January Safety Moment: Ammonia Refrigeration
Ammonia is considered a high health hazard because it is corrosive to the skin, eyes, and lungs with exposure to 300 parts per million (ppm) being immediately dangerous to life and health. Ammonia is also flammable at concentrations of approximately 15% to 28% by volume in air and when mixed with lubricating oils, its flammable concentration range is increased. It can explode if released in an enclosed space with a source of ignition present, or if a vessel containing anhydrous ammonia is exposed to fire. Fortunately, ammonia has a low odor threshold (20 ppm), so most people will seek relief at much lower concentrations.
The use of anhydrous ammonia is common as a refrigerant in many industrial facilities, including:
- Meat, poultry, and fish processing facilities
- Dairy and ice cream plants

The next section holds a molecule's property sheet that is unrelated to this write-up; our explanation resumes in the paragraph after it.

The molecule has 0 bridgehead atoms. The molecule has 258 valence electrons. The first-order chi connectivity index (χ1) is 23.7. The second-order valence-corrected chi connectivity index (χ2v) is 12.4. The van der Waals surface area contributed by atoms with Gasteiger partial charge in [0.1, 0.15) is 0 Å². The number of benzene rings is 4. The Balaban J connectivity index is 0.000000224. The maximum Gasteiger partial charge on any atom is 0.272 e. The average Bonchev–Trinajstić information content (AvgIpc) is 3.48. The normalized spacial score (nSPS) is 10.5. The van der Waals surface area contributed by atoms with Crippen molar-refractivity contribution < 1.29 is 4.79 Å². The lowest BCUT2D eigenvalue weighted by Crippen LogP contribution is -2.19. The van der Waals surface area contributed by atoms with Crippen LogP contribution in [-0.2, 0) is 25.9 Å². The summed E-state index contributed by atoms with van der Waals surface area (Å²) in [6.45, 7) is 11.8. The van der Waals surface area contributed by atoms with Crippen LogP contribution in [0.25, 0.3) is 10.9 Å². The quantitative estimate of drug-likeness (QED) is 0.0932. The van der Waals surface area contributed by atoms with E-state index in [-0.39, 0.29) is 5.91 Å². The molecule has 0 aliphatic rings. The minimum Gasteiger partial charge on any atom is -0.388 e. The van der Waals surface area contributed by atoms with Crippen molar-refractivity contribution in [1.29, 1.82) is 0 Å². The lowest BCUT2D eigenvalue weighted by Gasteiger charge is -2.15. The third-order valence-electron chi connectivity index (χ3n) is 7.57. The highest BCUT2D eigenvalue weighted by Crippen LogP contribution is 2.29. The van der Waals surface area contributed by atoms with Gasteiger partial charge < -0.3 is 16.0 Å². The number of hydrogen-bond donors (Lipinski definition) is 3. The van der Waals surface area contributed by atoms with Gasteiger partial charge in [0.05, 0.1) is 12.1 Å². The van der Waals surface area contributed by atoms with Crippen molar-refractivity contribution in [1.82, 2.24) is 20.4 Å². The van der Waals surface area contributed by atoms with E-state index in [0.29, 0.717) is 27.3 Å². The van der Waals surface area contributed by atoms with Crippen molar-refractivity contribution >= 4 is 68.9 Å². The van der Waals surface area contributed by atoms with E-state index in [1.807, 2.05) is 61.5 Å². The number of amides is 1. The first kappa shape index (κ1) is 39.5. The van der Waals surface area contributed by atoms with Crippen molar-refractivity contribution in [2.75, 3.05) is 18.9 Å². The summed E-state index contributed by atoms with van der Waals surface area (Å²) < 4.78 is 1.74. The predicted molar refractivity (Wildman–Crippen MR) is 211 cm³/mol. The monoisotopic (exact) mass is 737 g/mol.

- Wineries and breweries
- Fruit juice, vegetable juice, and soft drink processing facilities
- Cold storage warehouses
- Other food processing facilities
- Petrochemical facilities
Ammonia spills and releases pose a significant threat to workers from skin contact, inhalation, and fire and explosion. The key provision of process safety management is Process Hazard Analysis (PHA) – a careful review of what could go wrong and what safeguards must be implemented to prevent releases of hazardous chemicals such a ammonia. PSRG have highly skilled Facilitators who can guide your team through the PHA process, so if you would like to know more please contact us at firstname.lastname@example.org.